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HP Software's community for IT leaders // April 2013

Mobility in 2020: Challenge of a moving target

The Enterprise 20/20 ebook forecasts the age when everyone and everything is (even more) connected.

Depending on which prediction you believe, each person on Earth may be using as many as nine mobile devices by 2020. In fact, smartphones already outship PCs, and a recent TIME Mobility Poll found an increasing daily dependence on mobile devices.

HP’s Enterprise 20/20 project, a crowdsourced ebook that is examining, chapter by chapter, the world we’ll live and work in by 2020, recently focused on where the red-hot mobility trend is headed. Spoiler alert: It’s not dying out.

The interconnected world of the next decade will rely heavily on public, private, and personal clouds. Today’s “mobile experience” will evolve into, quite simply, life. By 2020, zettabytes of data from trillions of networked sensors will have transformed the Internet of Things—also a topic in this issue's main IM article—making transactions and interactions seamless. For instance:

  • Wearable devices and mobile apps will manage your health—and share details with your doctor.
  • Your car will know how you drive, who’s in the car with you, and how you’re feeling.
  • Your favorite café or retail store will recognize you, know why you’re there, and send custom offers.
  • Your printer will be able to order its own toner when it starts to run low.
  • Salespeople will use mobile devices to deliver immersive, interactive demo products.
  • You’ll be able to pay for public transit, file tax returns, and report public safety issues on the go, thanks to embedded biometric sensors and yet-to-be-developed mobile innovations.

“Mobile and cloud are two ends of the same thing, a totally new platform for business and consumer service innovation,” says Frank Gens, senior vice president and chief analyst at IDC. “Mobile devices are redefining and stretching the edge beyond where the PC took us. Cloud is redefining the core and is much simpler to deploy and use."

IT’s mobility challenge: Engage, securely and invisibly

The challenge, of course, is that “most IT pros didn’t grow up in this era,” notes Paul Evans, worldwide lead for Application Transformation Solutions at HP. “They are trying to understand shorter development times, shorter refresh cycles, and better user experience where the bar is being constantly driven higher. It’s challenging, but it’s got to be addressed to set the stage for 2020.”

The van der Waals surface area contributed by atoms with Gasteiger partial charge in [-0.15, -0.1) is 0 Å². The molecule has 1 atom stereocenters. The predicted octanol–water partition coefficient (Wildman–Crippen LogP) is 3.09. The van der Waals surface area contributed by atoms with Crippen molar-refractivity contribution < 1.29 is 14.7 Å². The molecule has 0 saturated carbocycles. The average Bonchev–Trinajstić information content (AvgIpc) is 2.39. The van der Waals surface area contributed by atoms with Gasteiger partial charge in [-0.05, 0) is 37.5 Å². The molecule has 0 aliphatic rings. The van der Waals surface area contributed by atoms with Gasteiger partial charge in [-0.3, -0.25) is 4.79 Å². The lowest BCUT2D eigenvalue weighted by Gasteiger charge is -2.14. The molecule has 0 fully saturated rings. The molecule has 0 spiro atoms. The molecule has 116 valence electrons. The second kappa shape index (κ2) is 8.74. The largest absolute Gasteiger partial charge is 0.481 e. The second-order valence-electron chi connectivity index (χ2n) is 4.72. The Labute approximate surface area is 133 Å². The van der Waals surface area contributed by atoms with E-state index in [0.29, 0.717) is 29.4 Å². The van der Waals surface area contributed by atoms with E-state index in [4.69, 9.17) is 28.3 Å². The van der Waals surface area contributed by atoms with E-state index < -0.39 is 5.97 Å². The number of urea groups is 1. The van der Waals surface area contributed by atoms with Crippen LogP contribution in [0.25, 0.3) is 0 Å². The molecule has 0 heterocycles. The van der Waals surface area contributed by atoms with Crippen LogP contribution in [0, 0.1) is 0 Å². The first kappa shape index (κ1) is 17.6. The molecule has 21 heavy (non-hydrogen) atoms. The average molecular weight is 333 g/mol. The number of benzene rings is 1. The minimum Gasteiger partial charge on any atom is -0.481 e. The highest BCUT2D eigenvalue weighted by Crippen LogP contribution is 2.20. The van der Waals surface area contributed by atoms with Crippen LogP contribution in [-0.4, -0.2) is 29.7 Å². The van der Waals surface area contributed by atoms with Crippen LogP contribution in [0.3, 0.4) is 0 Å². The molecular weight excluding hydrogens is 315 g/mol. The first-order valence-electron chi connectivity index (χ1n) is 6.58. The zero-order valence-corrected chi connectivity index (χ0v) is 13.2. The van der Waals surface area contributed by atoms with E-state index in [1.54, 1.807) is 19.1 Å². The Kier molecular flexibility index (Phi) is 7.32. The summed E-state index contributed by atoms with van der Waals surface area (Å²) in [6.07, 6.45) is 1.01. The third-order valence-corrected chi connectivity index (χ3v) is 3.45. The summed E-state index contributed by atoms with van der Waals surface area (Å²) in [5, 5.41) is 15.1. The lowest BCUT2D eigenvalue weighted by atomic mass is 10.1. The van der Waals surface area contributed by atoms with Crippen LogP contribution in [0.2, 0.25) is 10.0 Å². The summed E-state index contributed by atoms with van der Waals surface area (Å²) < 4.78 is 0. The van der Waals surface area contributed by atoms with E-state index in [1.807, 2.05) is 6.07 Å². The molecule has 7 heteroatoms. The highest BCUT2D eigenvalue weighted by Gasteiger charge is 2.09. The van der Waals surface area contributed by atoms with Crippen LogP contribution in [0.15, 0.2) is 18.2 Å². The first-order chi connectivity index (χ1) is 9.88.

Among the questions IT leaders will wrestle with:

  • How IT and business leaders will identify, and capitalize on, mobile opportunities.
  • How IT will instill the skills—and the culture—that will let IT deliver a new generation of services.
  • How to secure data in a mobile, BYOD era—and who will be responsible for risk management and compliance.

And overall, Evans says, the business and IT leaders who will deliver mobile services—which is to say, virtually all of them—will have to focus on how to grab the impatient, multitasking, on-the-go user. “The key word for mobility 2020 must be engagement,” he says.

And how you engage them is critical, notes Jeff Edlund, CTO of HP’s Communications and Media Solutions division. “We are not meeting the primary need of the end user in regard to mobility,” Edlund says. “The process of mobility should be completely invisible. Yet every device requires you to think about how you’re going to connect. The end user still has to work too hard to obtain this nirvanic notion of mobility.”

Edlund envisions a sort of cloud-based avatar, an intelligent personal attendant that can communicate across all the mobile devices in your life. “Regardless of what device you pick up, the avatar is the entity that provides a seamless experience.”

In terms of security, the question will be, “How do I manage in a world where I can’t lock everything down?” says IDC’s Gens.

The way to do this, says Boris Balacheff, an HP Labs senior researcher, is to accept BYOD—but manage it, controlling and maintaining visibility into what content any given user has access to, and in what context. “The vision is to manage the security of the link between our mobile devices and the cloud, as well as between the cloud services used to create the mobile experience.”

Immediate (strategic) action

IT faces pressure from the business to rush further into immediate mobility, without first establishing a strategy. And with SaaS providers out there selling exactly what the business units want, directly to the business units, you’ll have to respond to that pressure.  But you need a full mobile strategy, not a patchwork, ad-hoc approach that leaves you with outdated systems sputtering under duct-taped mobile front ends.

That means IT leaders have to get their heads around mobility and fight a two-front war, Evans says. “You have to run these things in parallel, continuously serving the business while continuously forming a strategy.”

Evans says that means “getting creative.” Gens agrees—smart, sustained innovation is the key: “To stage for 2020, IT executives need to be reinventing IT as an innovation platform for their enterprise,” he says.

Read the full Mobility chapter, and join the conversation, at


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